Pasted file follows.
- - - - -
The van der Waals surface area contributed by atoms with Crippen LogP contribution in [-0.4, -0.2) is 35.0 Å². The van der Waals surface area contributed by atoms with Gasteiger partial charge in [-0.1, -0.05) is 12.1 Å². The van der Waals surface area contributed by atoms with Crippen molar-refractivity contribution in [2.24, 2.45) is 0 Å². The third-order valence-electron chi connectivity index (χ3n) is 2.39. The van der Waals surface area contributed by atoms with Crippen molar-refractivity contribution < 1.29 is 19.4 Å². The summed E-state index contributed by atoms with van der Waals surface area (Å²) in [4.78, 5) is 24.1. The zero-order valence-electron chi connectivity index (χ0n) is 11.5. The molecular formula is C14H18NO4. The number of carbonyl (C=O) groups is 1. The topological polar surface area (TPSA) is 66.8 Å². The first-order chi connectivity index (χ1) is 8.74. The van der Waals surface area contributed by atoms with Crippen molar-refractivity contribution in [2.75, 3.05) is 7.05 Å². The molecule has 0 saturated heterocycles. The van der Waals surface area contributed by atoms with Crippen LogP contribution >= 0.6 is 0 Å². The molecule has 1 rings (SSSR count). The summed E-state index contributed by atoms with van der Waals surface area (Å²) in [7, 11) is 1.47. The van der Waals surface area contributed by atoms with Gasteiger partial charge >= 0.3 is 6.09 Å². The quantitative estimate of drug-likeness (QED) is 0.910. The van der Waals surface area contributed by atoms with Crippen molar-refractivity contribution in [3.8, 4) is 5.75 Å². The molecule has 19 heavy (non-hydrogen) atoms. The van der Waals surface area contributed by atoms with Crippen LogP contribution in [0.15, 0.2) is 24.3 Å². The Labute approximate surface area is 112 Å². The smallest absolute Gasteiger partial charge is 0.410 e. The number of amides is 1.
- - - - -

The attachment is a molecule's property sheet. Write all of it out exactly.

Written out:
The van der Waals surface area contributed by atoms with Crippen LogP contribution in [-0.4, -0.2) is 35.0 Å². The van der Waals surface area contributed by atoms with Gasteiger partial charge in [-0.1, -0.05) is 12.1 Å². The van der Waals surface area contributed by atoms with Crippen molar-refractivity contribution in [2.24, 2.45) is 0 Å². The third-order valence-electron chi connectivity index (χ3n) is 2.39. The van der Waals surface area contributed by atoms with Crippen molar-refractivity contribution < 1.29 is 19.4 Å². The summed E-state index contributed by atoms with van der Waals surface area (Å²) in [4.78, 5) is 24.1. The zero-order valence-electron chi connectivity index (χ0n) is 11.5. The molecular formula is C14H18NO4. The number of carbonyl (C=O) groups is 1. The topological polar surface area (TPSA) is 66.8 Å². The first-order chi connectivity index (χ1) is 8.74. The van der Waals surface area contributed by atoms with Crippen molar-refractivity contribution in [2.75, 3.05) is 7.05 Å². The molecule has 0 saturated heterocycles. The van der Waals surface area contributed by atoms with Crippen LogP contribution >= 0.6 is 0 Å². The molecule has 1 rings (SSSR count). The summed E-state index contributed by atoms with van der Waals surface area (Å²) in [7, 11) is 1.47. The van der Waals surface area contributed by atoms with Gasteiger partial charge >= 0.3 is 6.09 Å². The quantitative estimate of drug-likeness (QED) is 0.910. The van der Waals surface area contributed by atoms with Crippen molar-refractivity contribution in [3.8, 4) is 5.75 Å². The molecule has 19 heavy (non-hydrogen) atoms. The van der Waals surface area contributed by atoms with Crippen LogP contribution in [0.15, 0.2) is 24.3 Å². The Labute approximate surface area is 112 Å². The smallest absolute Gasteiger partial charge is 0.410 e. The number of amides is 1.